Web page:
According to popular wisdom, judicial independence and the rule of law are essential features of modern democracy. Drawing on the growing comparative literature on courts, we unpack this claim by focusing on two broad questions: How does the type of political regime affect judicial independence? Are independent courts, in fact, always essential for establishing the rule of law? In highlighting the role of institutional fragmentation and public opinion, we explain why democracies are indeed more likely than dictatorships to produce both independent courts and the rule of law. Yet, by also considering the puzzle of institutional instability that marks courts in much of the developing world, we identify several reasons why democracy may not always prove sufficient for constructing either. Finally, we argue that independent courts are not always necessary for the rule of law, particularly where support for individual rights is relatively widespread.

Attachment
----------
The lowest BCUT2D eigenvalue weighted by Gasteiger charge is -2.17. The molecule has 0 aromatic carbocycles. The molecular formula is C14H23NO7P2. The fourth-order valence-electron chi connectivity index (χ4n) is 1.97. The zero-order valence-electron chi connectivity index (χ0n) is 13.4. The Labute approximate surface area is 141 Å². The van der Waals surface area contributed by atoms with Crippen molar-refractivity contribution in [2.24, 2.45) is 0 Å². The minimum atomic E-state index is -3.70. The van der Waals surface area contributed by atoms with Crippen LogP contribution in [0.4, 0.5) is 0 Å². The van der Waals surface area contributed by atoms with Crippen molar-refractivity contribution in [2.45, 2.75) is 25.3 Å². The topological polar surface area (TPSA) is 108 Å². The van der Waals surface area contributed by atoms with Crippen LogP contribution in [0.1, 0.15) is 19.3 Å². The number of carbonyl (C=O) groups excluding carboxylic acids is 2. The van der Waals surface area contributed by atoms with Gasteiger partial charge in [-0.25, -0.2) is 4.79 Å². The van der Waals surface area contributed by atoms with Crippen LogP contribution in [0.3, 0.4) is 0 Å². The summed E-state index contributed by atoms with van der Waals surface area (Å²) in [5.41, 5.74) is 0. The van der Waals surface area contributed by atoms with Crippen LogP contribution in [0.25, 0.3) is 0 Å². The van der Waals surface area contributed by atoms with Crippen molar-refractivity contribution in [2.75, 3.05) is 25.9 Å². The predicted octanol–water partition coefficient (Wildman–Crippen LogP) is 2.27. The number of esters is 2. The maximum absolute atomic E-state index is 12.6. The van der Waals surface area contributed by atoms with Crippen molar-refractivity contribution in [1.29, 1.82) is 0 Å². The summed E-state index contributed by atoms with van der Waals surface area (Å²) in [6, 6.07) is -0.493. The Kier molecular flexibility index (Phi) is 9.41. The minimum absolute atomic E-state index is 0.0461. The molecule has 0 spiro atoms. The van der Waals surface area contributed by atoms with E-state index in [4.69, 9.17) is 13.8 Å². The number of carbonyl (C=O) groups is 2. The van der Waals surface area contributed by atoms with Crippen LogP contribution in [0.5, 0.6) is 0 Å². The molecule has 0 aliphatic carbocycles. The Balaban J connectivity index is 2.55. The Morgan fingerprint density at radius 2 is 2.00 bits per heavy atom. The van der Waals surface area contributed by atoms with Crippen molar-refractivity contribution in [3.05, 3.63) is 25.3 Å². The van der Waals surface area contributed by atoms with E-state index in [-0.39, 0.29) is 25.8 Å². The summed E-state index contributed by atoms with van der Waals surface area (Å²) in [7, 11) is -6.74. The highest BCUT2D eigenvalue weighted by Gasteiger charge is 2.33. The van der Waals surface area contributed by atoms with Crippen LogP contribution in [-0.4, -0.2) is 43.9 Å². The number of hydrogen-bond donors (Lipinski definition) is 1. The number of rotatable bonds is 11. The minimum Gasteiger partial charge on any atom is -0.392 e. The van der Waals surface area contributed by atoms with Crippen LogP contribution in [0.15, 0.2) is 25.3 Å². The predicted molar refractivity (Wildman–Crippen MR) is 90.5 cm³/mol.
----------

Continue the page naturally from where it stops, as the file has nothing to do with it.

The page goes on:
Gretchen Helmke, who has written earlier on many topics, including the politics of constitutional review in Argentina, has a new paper (gated) with Frances Rosenbluth about judicial independence from a comparative perspective: